Olde Towne San Juan, which is still surrounded by what's left of the Castillo de San Cristóbal. That's our present Castillo at top right, and the Castillo del Morro at top left. Cristóbal's enormous parade ground is just behind del Morro. Click the image, it's really quite large.

Built under the watchful eyes of Spanish Royal Engineers Tomás O'Daly (an Irish immigrant to Spain) and Juan Francisco Mestre, most of what we see of the Castillo was completed in 1783, though work on improvements would continue for another century. In all, the Castillo covered 27 acres, and included a vast parade ground, several casemates, and an intricate tunnel system, which included underground living quarters, powder magazines and sapper tunnels, which were positioned to be packed with explosives and blow up beneath any enemy that was so unwise as to besiege the city. Five cisterns, capable of holding over 700,000 gallons of water, would have been able to keep the Castillo (and presumably the city) supplied for a year.

One remnant of the 1634 fortification on San Cristóbal is la Garita del Diablo, the Devil's Guerite. Those who wish to learn more about guerites are encouraged to visit this site's Guerite page, but suffice it to say that a garita is a one-man sentry box, a holdover of the medieval bartizan, which occurred frequently on Spanish, Portuguese, Dutch, and to a lesser extent English and French starforts.

La Garita del Diablo is the most extended position of the Castillo, whence a sentry was expected to keep a sharp lookout for incoming danger from the sea...and naturally, a legend surrounds this garita.

La Garita del Diablo. Would the devil need a guerite?

Local lore has it that sentries assigned (banished?) to this position tended to disappear without a trace. Further scrutiny of this story reveals that one sentry disappeared from la Garita del Diablo, a soldier by the name of Sánchez, who absconded from this post in order to escape with his girlfriend, Dina...but that is no kind of spooky legend. Today much of the Castillo is open to visitors, but la Garita is not...because everybody who gets within 30 feet of la garita disappears in a puff of yellow smoke!!! There, now that's a legend!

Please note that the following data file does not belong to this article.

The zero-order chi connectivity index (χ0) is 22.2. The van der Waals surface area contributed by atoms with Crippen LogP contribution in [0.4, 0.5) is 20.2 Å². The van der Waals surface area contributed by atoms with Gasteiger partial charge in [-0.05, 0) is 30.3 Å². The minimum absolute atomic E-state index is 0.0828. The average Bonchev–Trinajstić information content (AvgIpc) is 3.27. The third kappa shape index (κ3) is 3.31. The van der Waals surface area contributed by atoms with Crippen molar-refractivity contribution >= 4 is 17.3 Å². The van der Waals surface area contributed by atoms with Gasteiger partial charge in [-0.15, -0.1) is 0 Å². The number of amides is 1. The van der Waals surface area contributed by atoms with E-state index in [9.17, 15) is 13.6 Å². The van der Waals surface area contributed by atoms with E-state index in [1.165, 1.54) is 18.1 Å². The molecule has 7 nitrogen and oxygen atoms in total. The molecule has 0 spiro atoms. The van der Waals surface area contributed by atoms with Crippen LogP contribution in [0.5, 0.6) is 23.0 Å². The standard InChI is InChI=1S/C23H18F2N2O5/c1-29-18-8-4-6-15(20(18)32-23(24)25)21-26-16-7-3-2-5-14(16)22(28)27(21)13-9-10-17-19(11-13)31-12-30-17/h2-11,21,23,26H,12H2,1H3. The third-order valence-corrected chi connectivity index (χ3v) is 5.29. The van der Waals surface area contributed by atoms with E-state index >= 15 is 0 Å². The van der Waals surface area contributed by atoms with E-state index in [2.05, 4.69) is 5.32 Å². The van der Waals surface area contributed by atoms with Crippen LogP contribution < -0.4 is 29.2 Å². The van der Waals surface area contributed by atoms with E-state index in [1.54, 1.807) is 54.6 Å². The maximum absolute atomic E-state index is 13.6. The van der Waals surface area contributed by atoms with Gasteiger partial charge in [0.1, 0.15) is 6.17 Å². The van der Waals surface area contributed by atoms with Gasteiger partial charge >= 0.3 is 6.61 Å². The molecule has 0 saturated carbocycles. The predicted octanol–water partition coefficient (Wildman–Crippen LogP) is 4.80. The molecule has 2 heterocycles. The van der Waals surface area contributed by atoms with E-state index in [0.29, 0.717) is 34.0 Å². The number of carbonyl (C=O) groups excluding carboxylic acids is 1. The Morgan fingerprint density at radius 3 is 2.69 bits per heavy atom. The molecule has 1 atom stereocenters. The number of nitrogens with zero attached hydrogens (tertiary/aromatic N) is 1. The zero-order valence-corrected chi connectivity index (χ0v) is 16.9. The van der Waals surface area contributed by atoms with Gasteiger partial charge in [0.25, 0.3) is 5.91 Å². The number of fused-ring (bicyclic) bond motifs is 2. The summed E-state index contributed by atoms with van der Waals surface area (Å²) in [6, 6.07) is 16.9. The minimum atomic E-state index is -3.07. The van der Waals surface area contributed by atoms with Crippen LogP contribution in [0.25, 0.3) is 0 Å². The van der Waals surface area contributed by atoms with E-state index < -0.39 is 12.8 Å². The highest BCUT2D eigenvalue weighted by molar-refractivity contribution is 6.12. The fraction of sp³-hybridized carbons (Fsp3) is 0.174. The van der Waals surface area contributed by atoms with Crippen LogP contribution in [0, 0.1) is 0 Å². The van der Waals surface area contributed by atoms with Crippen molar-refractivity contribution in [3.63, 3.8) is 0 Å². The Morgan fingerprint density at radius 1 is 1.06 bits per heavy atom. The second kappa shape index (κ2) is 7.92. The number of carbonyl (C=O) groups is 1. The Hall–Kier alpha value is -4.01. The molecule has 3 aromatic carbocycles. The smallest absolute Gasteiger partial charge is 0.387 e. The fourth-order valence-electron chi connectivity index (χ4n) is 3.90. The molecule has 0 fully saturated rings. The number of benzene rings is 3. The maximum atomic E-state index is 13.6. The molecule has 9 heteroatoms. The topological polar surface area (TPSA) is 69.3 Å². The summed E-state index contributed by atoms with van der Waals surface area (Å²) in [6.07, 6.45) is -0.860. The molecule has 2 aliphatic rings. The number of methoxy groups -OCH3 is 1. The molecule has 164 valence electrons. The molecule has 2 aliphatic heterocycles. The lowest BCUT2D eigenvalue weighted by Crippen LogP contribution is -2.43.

Arguably the real hero of the foiled British attack of 1797: The Fortín de San Gerónimo.
The thing that Spain was afraid would happen, happened in April of 1797: A ±10,000-man British force, led by Sir Ralph Abercromby (1734-1801), attacked San Juan. Flushed with victory after capturing the Spanish-owned island of Trinidad, the red-coated attackers outnumbered San Juan's defenders by around three to one...but the city's painstakingly crafted defenses saved the day for the Spanish.

The British were held at the southeastern extent of San Juan's fortifications, which were pounded for two weeks by the Royal Navy's guns: Little Fortín de San Gerónimo was at that corner about a mile from the Castillo San Cristóbal, and was constantly shored up with sandbags as it continued to fire on the invaders.

Spanish domination was getting pretty long in the tooth by the middle of the 19th century, and there had been a series of rebellions, particularly following the post-Napoleonic Wars colonial shakeups of the 1820's. 1855 saw the rebellion of the Castillo San Cristóbal's native-born artillery brigade. The rebels held the Castillo for all of 24 hours, threateningly turning its guns to point at the city. Whether by bloody recapture or the rebels' peaceful surrender after a single day of being in charge, control of the Castillo was swiftly returned to its creators.